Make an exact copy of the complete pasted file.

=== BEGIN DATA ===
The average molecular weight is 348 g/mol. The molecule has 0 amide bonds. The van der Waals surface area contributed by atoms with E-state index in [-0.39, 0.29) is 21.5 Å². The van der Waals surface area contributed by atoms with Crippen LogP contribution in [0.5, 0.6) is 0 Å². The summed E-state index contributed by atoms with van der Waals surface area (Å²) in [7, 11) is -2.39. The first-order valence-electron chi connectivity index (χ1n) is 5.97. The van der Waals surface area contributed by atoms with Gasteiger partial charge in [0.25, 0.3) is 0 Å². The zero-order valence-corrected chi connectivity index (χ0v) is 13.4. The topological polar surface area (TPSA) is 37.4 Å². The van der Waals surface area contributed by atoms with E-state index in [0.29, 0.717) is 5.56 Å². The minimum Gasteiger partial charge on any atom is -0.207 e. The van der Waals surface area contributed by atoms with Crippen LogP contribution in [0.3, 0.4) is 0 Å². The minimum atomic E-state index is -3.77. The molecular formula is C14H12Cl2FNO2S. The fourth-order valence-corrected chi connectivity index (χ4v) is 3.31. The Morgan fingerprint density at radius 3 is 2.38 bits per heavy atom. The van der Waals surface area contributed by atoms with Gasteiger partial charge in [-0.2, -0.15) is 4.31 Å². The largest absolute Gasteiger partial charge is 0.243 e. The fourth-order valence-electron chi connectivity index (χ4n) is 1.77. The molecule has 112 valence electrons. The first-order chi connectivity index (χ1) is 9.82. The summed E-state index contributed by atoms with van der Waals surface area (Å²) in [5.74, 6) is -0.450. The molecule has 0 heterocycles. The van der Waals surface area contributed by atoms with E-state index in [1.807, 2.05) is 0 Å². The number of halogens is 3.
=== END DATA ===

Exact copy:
The average molecular weight is 348 g/mol. The molecule has 0 amide bonds. The van der Waals surface area contributed by atoms with E-state index in [-0.39, 0.29) is 21.5 Å². The van der Waals surface area contributed by atoms with Crippen LogP contribution in [0.5, 0.6) is 0 Å². The summed E-state index contributed by atoms with van der Waals surface area (Å²) in [7, 11) is -2.39. The first-order valence-electron chi connectivity index (χ1n) is 5.97. The van der Waals surface area contributed by atoms with Gasteiger partial charge in [0.25, 0.3) is 0 Å². The zero-order valence-corrected chi connectivity index (χ0v) is 13.4. The topological polar surface area (TPSA) is 37.4 Å². The van der Waals surface area contributed by atoms with E-state index in [0.29, 0.717) is 5.56 Å². The minimum Gasteiger partial charge on any atom is -0.207 e. The van der Waals surface area contributed by atoms with Crippen LogP contribution in [0.3, 0.4) is 0 Å². The minimum atomic E-state index is -3.77. The molecular formula is C14H12Cl2FNO2S. The fourth-order valence-corrected chi connectivity index (χ4v) is 3.31. The Morgan fingerprint density at radius 3 is 2.38 bits per heavy atom. The van der Waals surface area contributed by atoms with Gasteiger partial charge in [-0.2, -0.15) is 4.31 Å². The largest absolute Gasteiger partial charge is 0.243 e. The fourth-order valence-electron chi connectivity index (χ4n) is 1.77. The molecule has 112 valence electrons. The first-order chi connectivity index (χ1) is 9.82. The summed E-state index contributed by atoms with van der Waals surface area (Å²) in [5.74, 6) is -0.450. The molecule has 0 heterocycles. The van der Waals surface area contributed by atoms with E-state index in [1.807, 2.05) is 0 Å². The number of halogens is 3.